I wasn't going to answer with my next question to save everybody some time, but what if anything could they possibly do, even if they could get to any transistors??? They must be close to microscopic size these days. ;-)

Well I guess if they had the resources and were desperate enough they could always have a chip maker make them a custom chip designed to their specs. Maybe let's just leave that as a far-fetched fantasy theory... ;-)




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I wasn't going to answer with my next question to save everybody some time, but what if anything could they possibly do, even if they could get to any transistors??? They must be close to microscopic size these days. ;-)
Yes, now they are in nanometers. The 4004 was in But before the 4004, which had 2300 transistors on it, transistors were in a form that you could solder into circuits, and replace if they failed. With the advent of integrated circuits, folks complained that if a transistor failed you had to replace the whole chip, not the one transistor. Remember, the idea of a "chip" was very new in the late '60s.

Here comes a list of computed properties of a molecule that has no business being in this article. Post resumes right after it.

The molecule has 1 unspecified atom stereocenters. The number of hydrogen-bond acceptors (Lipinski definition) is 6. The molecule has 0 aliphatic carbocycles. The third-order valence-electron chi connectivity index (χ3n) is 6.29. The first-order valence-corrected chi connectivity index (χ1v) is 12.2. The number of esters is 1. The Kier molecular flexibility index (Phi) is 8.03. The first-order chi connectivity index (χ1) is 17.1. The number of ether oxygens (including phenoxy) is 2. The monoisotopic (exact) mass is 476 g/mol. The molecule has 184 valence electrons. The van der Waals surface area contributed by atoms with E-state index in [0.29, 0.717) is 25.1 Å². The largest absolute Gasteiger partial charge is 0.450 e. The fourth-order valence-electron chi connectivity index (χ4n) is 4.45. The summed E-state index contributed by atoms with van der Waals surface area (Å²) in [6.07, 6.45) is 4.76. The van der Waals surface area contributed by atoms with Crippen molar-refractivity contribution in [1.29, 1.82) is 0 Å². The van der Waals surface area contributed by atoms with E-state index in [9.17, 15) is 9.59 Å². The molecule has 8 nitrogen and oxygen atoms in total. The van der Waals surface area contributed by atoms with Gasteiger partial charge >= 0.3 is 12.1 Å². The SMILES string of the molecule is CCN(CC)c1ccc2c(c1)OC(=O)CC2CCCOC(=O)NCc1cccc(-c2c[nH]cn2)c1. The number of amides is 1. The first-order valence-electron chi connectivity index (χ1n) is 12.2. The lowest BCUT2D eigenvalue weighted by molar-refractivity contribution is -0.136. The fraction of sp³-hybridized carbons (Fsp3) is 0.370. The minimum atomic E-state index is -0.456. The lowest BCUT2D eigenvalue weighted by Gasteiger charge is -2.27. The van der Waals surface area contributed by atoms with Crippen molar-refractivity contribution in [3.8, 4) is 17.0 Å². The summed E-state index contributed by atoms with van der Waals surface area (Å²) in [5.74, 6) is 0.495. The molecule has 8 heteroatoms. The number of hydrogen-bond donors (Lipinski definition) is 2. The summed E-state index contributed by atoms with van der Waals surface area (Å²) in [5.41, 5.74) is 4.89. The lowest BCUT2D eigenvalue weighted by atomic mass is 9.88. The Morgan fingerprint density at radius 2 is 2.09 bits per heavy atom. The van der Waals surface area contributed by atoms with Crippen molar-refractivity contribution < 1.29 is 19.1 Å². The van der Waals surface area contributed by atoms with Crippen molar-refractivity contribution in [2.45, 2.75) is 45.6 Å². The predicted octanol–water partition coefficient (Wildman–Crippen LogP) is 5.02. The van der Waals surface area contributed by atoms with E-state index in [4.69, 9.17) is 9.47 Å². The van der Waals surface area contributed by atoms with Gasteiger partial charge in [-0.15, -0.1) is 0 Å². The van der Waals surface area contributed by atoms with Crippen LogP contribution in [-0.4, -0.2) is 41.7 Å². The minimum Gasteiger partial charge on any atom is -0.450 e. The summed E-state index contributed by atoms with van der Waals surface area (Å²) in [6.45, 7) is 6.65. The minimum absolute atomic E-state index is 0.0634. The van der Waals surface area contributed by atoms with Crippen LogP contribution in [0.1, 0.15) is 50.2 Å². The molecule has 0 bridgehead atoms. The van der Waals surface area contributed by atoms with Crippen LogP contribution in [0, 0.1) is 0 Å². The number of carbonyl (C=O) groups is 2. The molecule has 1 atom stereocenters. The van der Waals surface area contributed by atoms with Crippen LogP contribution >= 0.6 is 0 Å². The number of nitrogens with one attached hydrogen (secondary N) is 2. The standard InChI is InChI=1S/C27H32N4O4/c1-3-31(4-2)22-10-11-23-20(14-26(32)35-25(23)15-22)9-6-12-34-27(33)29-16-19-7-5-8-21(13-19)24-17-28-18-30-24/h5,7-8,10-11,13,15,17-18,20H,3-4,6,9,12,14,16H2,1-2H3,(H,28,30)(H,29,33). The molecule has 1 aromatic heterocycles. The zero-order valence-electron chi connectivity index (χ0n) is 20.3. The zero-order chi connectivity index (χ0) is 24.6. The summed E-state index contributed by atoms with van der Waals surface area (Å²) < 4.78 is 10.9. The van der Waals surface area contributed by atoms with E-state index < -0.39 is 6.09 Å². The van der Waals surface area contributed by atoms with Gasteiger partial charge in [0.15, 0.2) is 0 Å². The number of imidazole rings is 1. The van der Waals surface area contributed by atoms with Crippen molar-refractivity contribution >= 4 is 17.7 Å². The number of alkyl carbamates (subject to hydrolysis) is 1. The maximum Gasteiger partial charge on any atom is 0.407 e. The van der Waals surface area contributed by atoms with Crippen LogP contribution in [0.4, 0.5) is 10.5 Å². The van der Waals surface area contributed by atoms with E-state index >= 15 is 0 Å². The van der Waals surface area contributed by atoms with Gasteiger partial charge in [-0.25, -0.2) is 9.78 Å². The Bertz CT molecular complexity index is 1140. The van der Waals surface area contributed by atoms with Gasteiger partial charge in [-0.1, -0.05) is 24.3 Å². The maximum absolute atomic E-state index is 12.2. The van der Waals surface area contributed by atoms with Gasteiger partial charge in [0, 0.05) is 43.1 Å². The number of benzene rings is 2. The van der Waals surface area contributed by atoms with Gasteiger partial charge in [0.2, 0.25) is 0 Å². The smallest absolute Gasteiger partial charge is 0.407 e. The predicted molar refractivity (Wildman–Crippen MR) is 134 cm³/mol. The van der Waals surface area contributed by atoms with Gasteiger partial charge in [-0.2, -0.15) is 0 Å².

Well I guess if they had the resources and were desperate enough they could always have a chip maker make them a custom chip designed to their specs. Maybe let's just leave that as a far-fetched fantasy theory... ;-)
Some folks actually did that. Early electronic controllers used chips dedicated to a single function. I think a chip called, as i recall, the NE-555 was a timer. It came out in the early '70s and was a basic for almost anything with a timing need. Radical stuff, that. NASA used custom built chips in the various space programs, including the ones that went to the Moon.

I was a bombardier in the A-6 Intruder in the early '70s and the navigation/ballistics computer in it was solid state, with some IC's included. Lots of transistors of the old style, but some ICs to do the calculations.

There were also dedicated chips for handheld calculators that could do multi-function math (add, subtract, multiply, and divide). The ICs in them were specifically designed for that one set of functions, not a general purpose computer chip.

What made the 4004 different was it was a "general" computer that could be programmed to do different things, depending on the signals input to it. It used 4-bit logic and had a 12-bit address bus, so it could address up to 4K of memory. You put the instructions into that memory, then the data, and fed it to the 4004 for it to do the calculations and put the answer back into that same 4K space. And when Intel came out with the 8008 and 8080 chips that had 8-bit bus and 16-bit addressing, the entire computing world changed.